The world of fussy eaters

My children ate cereal for dinner tonight. Just as they have every night this week. Actually one of them ate cereal, the other had nothing but a few sips of milk and a biscuit. Funny how no matter how ‘full’ they are, there’s always room for biscuits. Or ice-cream. Or hot chips.

Welcome to the world of fussy eaters, also know as any family with at least one child under the age of 10. It’s a stressful and irritating place, but one I’m sure we all know well.

The thing that’s so annoying about my recent bout with fussy eating is that it’s only a new occurrence. Up until a week ago my toddler was known as Garbage Guts, because she’d eat anything. She got excited at the sight of food and would shovel in copious amounts, all despite being at the bottom end of the weight chart.

Dinnertime dramas ... "No thanks, I'll just play with what's in front of me."
Dinnertime dramas ... "No thanks, I'll just play with what's in front of me." 

So when I served her dinner last week, and was met with a firm ‘Noooooo’ and the whole bowl of spaghetti dumped on the floor, it came as quite a shock. Since then it seems she’s taking her entrance into the terrible twos this week to heart. Everything is met with a ‘NOOO’, or an ‘I done’, or an attempt to throw it all on the floor. And I’ve got to say that it’s already wearing thin.

As for my six-year-old, he’s never been a garbage guts, but he isn’t the worst kind of fussy eater either; he sits somewhere in between. Like most kids, he has favourite meals he’ll wolf down but others he won’t even try. And, like most kids, he would eat two serves of everything at childcare but then refuse to try the exact same thing at home. He would eat Mr Rob’s carrots (the childcare cook) but never Mummy’s carrots. Oh, how I loved those childcare days. I knew, thanks to peer group pressure, he would eat a nutritional meal for lunch, so I felt less guilty if he had cereal for dinner. But these days, when lunch is a quarter of a Vegemite sandwich, I do worry his dietary intake is somewhat lacking.

I really don’t want to be one of those families for which dinner is a nightly battleground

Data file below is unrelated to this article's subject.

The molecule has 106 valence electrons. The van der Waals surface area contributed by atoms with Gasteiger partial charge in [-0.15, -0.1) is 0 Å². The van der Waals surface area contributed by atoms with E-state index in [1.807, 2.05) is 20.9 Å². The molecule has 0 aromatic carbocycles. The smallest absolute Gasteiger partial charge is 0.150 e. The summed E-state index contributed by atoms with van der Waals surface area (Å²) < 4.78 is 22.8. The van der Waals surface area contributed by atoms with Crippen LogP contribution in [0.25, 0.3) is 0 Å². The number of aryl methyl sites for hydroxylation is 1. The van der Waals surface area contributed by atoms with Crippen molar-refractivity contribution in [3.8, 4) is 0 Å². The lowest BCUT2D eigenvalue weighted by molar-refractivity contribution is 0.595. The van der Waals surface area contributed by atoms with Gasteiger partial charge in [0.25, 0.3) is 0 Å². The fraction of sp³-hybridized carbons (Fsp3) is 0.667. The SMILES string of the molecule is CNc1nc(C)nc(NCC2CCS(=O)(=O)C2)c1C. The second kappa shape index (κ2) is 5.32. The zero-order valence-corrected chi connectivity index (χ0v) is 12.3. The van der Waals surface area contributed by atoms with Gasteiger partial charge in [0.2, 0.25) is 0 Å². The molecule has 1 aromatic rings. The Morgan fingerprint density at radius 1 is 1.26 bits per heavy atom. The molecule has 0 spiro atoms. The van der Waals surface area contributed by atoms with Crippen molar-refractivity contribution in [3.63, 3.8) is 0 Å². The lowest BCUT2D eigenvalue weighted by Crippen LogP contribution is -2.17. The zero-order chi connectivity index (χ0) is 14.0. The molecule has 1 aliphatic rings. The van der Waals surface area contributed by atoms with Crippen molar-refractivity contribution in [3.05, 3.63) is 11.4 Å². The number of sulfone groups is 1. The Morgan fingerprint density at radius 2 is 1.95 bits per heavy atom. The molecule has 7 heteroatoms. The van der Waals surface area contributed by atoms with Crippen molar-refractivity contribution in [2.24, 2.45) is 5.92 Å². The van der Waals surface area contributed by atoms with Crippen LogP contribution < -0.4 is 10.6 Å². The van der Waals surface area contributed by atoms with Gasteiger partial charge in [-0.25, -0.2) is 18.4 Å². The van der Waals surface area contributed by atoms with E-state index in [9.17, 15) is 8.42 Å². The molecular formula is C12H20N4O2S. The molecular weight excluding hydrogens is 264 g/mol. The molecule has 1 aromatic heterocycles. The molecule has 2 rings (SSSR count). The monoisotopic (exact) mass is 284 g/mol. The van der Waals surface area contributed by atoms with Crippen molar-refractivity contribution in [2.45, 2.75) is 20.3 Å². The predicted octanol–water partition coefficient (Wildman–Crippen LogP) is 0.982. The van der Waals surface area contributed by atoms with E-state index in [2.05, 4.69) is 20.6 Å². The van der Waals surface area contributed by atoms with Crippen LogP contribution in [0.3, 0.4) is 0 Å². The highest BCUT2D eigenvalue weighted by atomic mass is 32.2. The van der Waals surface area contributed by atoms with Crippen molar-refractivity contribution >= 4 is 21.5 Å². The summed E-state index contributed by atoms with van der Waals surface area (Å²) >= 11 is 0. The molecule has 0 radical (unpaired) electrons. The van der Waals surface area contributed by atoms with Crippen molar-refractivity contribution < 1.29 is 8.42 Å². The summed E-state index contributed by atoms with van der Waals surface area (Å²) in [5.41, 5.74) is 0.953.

I’m hoping that it’s just a stage, that it’s because they both have colds, and that they’ll go back to eating their usual repertoire of mince, tuna and pasta done as many ways as possible. Because I really don’t want to be one of those families for which dinner is a nightly battleground.

I’ve seen my sister go through this with her step-son, a seriously fussy eater. They’ve tried everything but dinnertimes always end in tears, tantrums and stress on everyone’s part. And who needs that after a long day?

So what’s the solution? Some people swear by the ‘eat what you’re given or go to bed hungry’ philosophy. But I have to admit that I’m a bit soft for this stance, and will always offer at least bread, fruit or cereal as an option. I know my son won’t starve, but I also know that after three visits out of his room to complain that he’s hungry I’ll end up giving in anyway, so I may as well do it earlier and save us both the trouble. Weak, but true!

I also don’t like the idea of forcing a child to eat anything, with memories of my own mother forcing me to eat a god awful Rice-A-Riso microwave mince dish she made that still makes me want to vomit. My mum really embraced microwave cooking in the early ‘90s, and the taste of broiled meat is still fresh in my mind. Urgh.


To this day I’m not a big meat eater and am picky with what I’ll eat, so I kind of understand my son being picky too. And the last thing I want to do is force him to eat something he genuinely hates and have him put off a type of food for life … although I can’t say my life has been an empty place with the loss of Rice-A-Riso.

But I do love food and eating out, and want my kids to be able to come to a café or restaurant with us and enjoy a meal together – and not just a restaurant that serves happy meals. So here are a few tips I found at the Better Health Channel, for those who are currently in the same boat. Some of them are easier said than done, but overall it’s a good guide.

  • Remember your child will never voluntarily starve themselves. Children are very good at judging their hunger and fullness signals.
  • Keep calm and don’t make a fuss of whether your child is eating or not. Instead, concentrate on making mealtimes enjoyable family events. 
  • Be realistic about the amount of effort you put into making your child’s meals. Don’t feel resentful when they refuse to eat. 
  • Don’t threaten, nag or yell.
  • Don’t use lollies, chocolates, biscuits, milk or desserts as bribes.

Mealtime strategies include:

  • Be a good role model. Eat a wide variety of foods yourself and eat with your child.
  • Ask your child to help prepare a meal. They're more likely to eat a meal they helped make.
  • Offer a range of colourful foods on the plate and allow your child to pick and choose what they'll eat from there.
  • Encourage self-feeding and exploration of food from an early age. Don’t worry about the mess.
  • Offer alternative foods from every food group. For example, if your child dislikes cheese, they may eat yoghurt.
  • At the end of the meal, take your child’s plate away. If they haven’t eaten much, offer them a healthy snack a little later on or wait until next mealtime.

Finally, it suggests you assess your child’s food intake over the week, rather than daily.  I particularly liked that point, because it means I’ll only have a weekly guilt trip and not a daily one. It also didn’t mention the fact that a glass of wine in your hand often calms a mother’s frazzled nerves while negotiating stressful meal times, but I’ll give you that tip for free!

Good luck, fellow chefs.

Have you got any tips to share, or would you like to join Amity as she tears her hair out over her kids' eating habits? Comment in our forums.